Tuesday, August 30, 2011

global CA Infrastructure reminds us again its broken

via an attack using a fraudulent SSL certificate apparently targeted at users in Iran.

Google statement here: http://googleonlinesecurity.blogspot.com/2011/08/update-on-attempted-man-in-middle.html

EFF here: https://www.eff.org/deeplinks/2011/08/iranian-man-middle-attack-against-google

Apparently Google Chrome browser detected the bad certificate out of the box, and Mozilla Firefox and Microsoft IE moved rapidly to revoke the root cert of the issuing CA. Thanks are due an observant Google Chrome user who first noticed and reported the certificate warning.  The browser community moved rapidly to address this problem, which is good.  Reporting and action channels for problems are clearly improving and indicate a focus on this issue at the major vendors.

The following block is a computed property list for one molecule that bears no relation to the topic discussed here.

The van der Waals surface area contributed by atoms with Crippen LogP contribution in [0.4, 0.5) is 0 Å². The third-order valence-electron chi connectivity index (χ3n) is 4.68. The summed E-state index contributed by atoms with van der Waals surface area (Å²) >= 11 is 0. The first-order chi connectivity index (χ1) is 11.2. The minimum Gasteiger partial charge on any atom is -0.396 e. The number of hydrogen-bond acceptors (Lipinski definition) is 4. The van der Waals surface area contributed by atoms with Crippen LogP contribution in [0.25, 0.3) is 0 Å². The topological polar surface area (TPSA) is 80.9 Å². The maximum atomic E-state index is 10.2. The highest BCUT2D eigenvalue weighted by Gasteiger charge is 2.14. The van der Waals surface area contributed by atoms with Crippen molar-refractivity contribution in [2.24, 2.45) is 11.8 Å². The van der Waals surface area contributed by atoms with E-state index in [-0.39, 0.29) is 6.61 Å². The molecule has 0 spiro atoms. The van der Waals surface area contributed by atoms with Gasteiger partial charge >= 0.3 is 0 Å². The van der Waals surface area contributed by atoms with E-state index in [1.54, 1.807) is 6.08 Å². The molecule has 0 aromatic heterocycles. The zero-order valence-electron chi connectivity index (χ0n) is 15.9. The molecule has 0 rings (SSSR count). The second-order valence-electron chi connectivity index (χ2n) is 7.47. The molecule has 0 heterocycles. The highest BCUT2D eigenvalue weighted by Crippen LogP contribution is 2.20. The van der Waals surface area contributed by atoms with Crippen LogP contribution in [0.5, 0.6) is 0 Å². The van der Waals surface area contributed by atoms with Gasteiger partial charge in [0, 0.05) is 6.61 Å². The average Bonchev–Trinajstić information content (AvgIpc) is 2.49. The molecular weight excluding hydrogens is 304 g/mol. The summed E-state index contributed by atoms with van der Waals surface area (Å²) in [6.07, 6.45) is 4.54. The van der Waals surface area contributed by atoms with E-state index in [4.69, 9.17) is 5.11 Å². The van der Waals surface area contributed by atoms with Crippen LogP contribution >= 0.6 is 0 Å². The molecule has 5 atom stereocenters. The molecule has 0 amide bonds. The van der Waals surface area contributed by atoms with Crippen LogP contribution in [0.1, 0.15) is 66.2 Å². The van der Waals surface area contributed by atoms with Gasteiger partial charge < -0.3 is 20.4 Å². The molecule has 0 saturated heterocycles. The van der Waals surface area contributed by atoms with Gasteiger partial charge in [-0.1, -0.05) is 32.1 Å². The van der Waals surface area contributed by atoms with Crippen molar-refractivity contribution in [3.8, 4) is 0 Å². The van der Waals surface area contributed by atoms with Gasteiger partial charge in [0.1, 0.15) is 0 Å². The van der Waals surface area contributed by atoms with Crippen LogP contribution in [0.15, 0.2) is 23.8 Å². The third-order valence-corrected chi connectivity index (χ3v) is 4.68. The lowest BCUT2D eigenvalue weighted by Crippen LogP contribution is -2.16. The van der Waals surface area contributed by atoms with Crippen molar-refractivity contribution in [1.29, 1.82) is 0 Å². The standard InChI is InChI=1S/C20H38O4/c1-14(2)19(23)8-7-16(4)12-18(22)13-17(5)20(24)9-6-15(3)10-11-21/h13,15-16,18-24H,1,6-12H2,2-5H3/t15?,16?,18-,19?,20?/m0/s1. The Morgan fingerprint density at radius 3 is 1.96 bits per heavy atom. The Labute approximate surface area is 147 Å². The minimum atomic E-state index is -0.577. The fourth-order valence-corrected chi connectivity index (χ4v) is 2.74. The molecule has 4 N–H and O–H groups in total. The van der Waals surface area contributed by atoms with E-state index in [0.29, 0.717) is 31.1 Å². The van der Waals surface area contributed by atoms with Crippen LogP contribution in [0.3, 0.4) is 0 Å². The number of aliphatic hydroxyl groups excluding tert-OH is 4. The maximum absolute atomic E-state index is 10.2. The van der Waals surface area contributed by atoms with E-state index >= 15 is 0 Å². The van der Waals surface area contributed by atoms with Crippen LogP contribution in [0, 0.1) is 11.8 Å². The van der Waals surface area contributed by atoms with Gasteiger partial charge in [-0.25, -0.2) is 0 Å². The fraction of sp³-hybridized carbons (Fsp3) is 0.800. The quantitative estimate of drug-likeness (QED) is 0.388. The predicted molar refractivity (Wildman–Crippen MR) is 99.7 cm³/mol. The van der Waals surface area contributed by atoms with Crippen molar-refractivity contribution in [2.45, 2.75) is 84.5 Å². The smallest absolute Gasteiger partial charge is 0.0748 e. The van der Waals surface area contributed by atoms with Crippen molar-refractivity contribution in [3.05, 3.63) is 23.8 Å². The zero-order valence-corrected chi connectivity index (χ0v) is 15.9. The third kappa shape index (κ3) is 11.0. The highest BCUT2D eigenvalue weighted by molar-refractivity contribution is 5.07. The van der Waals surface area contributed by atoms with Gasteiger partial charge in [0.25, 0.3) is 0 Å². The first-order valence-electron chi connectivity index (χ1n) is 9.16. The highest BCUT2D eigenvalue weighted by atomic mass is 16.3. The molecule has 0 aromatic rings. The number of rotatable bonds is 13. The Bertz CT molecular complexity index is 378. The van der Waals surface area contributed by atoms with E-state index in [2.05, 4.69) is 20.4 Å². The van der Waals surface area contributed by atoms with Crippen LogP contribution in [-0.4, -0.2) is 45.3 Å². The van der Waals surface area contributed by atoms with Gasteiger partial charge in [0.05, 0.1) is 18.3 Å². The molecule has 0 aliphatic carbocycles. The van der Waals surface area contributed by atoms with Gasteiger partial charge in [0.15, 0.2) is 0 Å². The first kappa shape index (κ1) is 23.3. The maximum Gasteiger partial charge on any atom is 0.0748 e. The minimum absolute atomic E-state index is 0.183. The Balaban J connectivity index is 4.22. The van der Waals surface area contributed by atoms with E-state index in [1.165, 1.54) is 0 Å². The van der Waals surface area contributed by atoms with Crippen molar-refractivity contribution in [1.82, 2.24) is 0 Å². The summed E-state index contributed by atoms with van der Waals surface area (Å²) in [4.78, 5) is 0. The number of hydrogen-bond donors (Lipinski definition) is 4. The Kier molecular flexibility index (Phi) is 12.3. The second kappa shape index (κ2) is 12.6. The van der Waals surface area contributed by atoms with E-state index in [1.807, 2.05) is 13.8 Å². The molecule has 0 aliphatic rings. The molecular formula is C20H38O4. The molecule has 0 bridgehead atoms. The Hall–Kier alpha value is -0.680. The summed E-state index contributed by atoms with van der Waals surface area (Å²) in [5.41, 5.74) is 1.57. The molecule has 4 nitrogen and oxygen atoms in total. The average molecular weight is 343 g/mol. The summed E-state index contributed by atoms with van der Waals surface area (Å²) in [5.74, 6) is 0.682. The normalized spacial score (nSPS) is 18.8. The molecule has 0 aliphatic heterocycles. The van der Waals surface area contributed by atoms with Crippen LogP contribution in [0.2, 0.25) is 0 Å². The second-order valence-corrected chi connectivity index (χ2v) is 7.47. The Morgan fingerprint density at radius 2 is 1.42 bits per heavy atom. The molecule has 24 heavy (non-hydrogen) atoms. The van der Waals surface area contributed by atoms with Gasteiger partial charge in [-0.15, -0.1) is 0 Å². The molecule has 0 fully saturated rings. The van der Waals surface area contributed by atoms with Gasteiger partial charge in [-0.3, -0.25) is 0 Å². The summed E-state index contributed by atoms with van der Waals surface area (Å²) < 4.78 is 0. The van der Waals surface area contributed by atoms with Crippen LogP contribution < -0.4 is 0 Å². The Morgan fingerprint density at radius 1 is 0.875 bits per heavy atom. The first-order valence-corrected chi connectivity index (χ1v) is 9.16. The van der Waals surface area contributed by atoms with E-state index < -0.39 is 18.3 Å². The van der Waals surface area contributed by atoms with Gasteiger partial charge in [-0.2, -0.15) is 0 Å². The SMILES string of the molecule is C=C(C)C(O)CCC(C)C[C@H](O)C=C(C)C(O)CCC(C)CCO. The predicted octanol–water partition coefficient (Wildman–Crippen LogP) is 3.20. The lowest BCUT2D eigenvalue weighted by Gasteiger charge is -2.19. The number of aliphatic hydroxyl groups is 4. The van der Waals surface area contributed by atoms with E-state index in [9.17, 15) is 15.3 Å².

Some points I draw from this:

Good reaction is required, but pro-activity  (as seen with Google Chrome) is critically important in making the global CA infrastructure stronger and more resilient.

Google's pinning worked in this case, but I agree with this Hacker News discussion - that pinning is needed, and works, only emphasizes that the CA infrastructure is broken.   I'm not sure we can find a "golden band-aid" to address how broken it is.    Its ironic or not I suppose that browser technology is needed to identify weaknesses in the security infrastructure used to protect browser activities. Browsers as the early-wanting systems for CA compromise.  Browser updates as the new revocation system.

I think the goals the EFF has with its SSL Observatory are important and I think the work they are doing in general in this area is really valuable.

I guess I better start learning more about Convergence http://convergence.io/

* UPDATE: For the reader interested in an advanced analysis, this from Dan Kaminsky: http://dankaminsky.com/2011/08/31/notnotar/

Here is a related risk analysis: http://security.blogoverflow.com/2011/08/31/a-risk-based-look-at-fixing-the-certificate-authority-problem/

Further Update: two informative posts from TOR:
and: https://blog.torproject.org/blog/diginotar-damage-disclosure

You know you have a broken system when well-meaning people provide their own best-effort solutions:

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